Shooting at parly precinct highlights lack of security in National Key Point
According to some of his colleagues, he had known for some time that his contract for employment would not be renewed. By chance, his manager was not in the office on the day and instead of a violent confrontation, the official committed suicide inside his office.
There’s a point to be made, and right now questions are being asked about how the man managed to sneak a gun into the parliamentary precinct, which is considered to be one of the National Key Points.
But come to the National Assembly, on a quiet day and you might just find that the police officers manning the turnstiles are either playing on their phones, watching TV, or like one of our parliamentary correspondents witnessed this week, watching a movie.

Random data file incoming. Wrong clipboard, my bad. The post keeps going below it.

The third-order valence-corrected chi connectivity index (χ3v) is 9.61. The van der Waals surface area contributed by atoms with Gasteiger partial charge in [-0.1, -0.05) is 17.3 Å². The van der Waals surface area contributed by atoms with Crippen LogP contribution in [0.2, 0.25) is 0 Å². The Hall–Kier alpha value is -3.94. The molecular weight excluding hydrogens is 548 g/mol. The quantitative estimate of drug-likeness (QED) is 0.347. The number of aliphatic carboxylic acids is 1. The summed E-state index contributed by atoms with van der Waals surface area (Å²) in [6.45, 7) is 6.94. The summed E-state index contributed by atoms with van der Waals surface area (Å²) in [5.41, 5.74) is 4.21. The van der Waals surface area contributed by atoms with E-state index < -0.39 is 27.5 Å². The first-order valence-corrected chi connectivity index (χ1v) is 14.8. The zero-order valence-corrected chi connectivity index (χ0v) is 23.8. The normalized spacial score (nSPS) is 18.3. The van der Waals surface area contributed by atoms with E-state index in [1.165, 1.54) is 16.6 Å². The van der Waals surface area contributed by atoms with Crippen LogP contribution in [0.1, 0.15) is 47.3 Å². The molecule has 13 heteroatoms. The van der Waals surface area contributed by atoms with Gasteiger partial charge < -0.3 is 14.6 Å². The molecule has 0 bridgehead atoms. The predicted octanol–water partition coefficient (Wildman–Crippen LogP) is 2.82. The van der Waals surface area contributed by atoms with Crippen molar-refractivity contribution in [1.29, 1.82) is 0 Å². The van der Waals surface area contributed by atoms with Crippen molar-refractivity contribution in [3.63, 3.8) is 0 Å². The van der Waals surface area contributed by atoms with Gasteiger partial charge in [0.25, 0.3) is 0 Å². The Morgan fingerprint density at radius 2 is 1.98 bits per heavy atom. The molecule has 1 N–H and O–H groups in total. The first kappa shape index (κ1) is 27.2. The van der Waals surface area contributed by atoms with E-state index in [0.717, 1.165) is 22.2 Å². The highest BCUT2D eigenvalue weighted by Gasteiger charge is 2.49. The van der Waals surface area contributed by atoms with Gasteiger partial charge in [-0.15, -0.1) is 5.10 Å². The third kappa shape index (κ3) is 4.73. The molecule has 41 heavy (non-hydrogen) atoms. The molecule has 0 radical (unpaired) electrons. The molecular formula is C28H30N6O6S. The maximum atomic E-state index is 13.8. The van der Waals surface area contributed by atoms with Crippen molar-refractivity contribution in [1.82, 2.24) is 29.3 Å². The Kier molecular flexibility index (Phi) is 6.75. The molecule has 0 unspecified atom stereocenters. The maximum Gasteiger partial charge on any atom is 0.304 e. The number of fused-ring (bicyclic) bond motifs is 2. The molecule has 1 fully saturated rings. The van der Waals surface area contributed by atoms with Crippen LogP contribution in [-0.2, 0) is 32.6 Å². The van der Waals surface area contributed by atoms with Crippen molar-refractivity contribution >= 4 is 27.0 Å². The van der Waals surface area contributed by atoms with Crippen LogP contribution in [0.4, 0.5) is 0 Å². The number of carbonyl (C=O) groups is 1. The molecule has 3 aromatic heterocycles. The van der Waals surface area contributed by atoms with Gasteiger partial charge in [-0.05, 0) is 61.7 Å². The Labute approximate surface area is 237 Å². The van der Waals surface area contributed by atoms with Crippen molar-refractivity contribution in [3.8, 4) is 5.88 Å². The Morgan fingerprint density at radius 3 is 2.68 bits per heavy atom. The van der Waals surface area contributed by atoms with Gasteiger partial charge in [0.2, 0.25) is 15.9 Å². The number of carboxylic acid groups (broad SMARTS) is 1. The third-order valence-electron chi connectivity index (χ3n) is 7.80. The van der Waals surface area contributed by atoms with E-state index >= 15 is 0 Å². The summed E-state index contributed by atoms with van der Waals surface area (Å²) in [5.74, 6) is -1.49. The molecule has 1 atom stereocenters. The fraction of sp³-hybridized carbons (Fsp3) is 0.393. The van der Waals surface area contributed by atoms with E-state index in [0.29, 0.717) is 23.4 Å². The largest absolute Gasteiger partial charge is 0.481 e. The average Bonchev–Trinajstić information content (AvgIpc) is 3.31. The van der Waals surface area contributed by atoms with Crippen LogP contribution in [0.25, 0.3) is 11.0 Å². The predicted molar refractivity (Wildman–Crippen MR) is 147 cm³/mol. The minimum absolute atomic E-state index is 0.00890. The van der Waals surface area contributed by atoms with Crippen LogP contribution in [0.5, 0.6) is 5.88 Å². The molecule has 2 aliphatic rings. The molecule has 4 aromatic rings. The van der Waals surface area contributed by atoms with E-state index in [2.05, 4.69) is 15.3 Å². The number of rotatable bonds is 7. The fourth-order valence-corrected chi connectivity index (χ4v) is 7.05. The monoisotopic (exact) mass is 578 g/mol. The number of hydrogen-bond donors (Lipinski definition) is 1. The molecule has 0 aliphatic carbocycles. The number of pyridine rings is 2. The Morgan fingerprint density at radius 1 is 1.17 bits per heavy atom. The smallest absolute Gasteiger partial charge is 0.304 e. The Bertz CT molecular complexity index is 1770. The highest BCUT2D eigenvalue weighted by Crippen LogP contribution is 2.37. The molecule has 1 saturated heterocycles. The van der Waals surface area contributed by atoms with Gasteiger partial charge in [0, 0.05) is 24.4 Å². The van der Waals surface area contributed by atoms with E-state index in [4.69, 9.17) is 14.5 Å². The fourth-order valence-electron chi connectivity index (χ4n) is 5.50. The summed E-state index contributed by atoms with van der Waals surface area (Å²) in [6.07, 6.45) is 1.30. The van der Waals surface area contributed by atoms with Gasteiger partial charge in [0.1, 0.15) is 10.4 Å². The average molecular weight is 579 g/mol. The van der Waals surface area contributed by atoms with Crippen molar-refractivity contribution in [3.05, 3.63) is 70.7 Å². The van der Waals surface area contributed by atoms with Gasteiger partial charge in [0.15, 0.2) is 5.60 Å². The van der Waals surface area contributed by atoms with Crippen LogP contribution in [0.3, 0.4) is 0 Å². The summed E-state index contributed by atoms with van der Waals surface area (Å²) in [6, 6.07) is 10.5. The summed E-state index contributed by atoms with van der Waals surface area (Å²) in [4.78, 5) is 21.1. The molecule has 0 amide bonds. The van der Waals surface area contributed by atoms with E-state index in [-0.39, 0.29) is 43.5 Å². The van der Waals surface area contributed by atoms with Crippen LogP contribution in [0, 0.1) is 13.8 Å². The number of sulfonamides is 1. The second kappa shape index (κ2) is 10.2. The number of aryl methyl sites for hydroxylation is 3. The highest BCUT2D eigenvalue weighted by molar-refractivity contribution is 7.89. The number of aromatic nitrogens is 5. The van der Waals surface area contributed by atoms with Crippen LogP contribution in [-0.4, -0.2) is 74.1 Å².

Since May 2014, perhaps to coincide with the emergence of the EFF, and a violent protest by #FeesMustFall activists which breached the perimeter of the parliamentary complex a year later, more stringent security measures were implemented.
Now when you arrive at Parliament’s visitors' centre you are subjected to long queues, as your ID is taken, and your picture is captured in exchange for access to the building.
But two days ago, the best security system got circumvented by an employee who, his colleagues said, was intent on confronting his manager who had informed him that his contract would be terminated.
Hours after the incident, politicians were pointing the finger at the SAPS, questioning how a gun could have been brought onto the parliamentary precinct, avoiding the gaze of access control which is manned by police officers.
Now police commissioner Khehla Sitole will be summoned to Parliament to explain the latest security breach at the complex. Politicians will be demanding that heads should roll over this breach, which could have ended in more than one life lost in a precinct that is supposed to be among our nation’s safest areas, and which gives voice to the democracy which we cherish.